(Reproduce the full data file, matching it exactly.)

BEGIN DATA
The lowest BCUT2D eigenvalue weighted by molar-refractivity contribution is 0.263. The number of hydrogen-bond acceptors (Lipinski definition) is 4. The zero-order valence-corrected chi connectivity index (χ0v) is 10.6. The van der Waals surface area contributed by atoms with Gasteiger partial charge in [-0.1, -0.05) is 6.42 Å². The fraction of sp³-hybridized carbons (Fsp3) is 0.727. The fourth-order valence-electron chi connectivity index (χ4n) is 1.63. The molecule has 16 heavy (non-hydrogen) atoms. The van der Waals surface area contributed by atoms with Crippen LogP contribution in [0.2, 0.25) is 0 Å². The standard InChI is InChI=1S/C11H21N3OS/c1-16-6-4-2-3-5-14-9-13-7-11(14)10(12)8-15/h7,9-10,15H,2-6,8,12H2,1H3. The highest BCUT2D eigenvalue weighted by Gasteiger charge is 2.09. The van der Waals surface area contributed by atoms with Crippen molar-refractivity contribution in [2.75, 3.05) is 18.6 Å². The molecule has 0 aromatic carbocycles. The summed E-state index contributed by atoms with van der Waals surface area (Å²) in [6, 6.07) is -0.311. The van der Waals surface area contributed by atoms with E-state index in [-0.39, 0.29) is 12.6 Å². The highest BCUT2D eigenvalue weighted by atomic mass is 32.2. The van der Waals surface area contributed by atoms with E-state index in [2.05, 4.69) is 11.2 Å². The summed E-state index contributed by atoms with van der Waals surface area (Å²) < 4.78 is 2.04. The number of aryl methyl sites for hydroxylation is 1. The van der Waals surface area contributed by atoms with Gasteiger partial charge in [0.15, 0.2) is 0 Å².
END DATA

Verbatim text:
The lowest BCUT2D eigenvalue weighted by molar-refractivity contribution is 0.263. The number of hydrogen-bond acceptors (Lipinski definition) is 4. The zero-order valence-corrected chi connectivity index (χ0v) is 10.6. The van der Waals surface area contributed by atoms with Gasteiger partial charge in [-0.1, -0.05) is 6.42 Å². The fraction of sp³-hybridized carbons (Fsp3) is 0.727. The fourth-order valence-electron chi connectivity index (χ4n) is 1.63. The molecule has 16 heavy (non-hydrogen) atoms. The van der Waals surface area contributed by atoms with Crippen LogP contribution in [0.2, 0.25) is 0 Å². The standard InChI is InChI=1S/C11H21N3OS/c1-16-6-4-2-3-5-14-9-13-7-11(14)10(12)8-15/h7,9-10,15H,2-6,8,12H2,1H3. The highest BCUT2D eigenvalue weighted by Gasteiger charge is 2.09. The van der Waals surface area contributed by atoms with Crippen molar-refractivity contribution in [2.75, 3.05) is 18.6 Å². The molecule has 0 aromatic carbocycles. The summed E-state index contributed by atoms with van der Waals surface area (Å²) in [6, 6.07) is -0.311. The van der Waals surface area contributed by atoms with E-state index in [-0.39, 0.29) is 12.6 Å². The highest BCUT2D eigenvalue weighted by atomic mass is 32.2. The van der Waals surface area contributed by atoms with E-state index in [2.05, 4.69) is 11.2 Å². The summed E-state index contributed by atoms with van der Waals surface area (Å²) < 4.78 is 2.04. The number of aryl methyl sites for hydroxylation is 1. The van der Waals surface area contributed by atoms with Gasteiger partial charge in [0.15, 0.2) is 0 Å².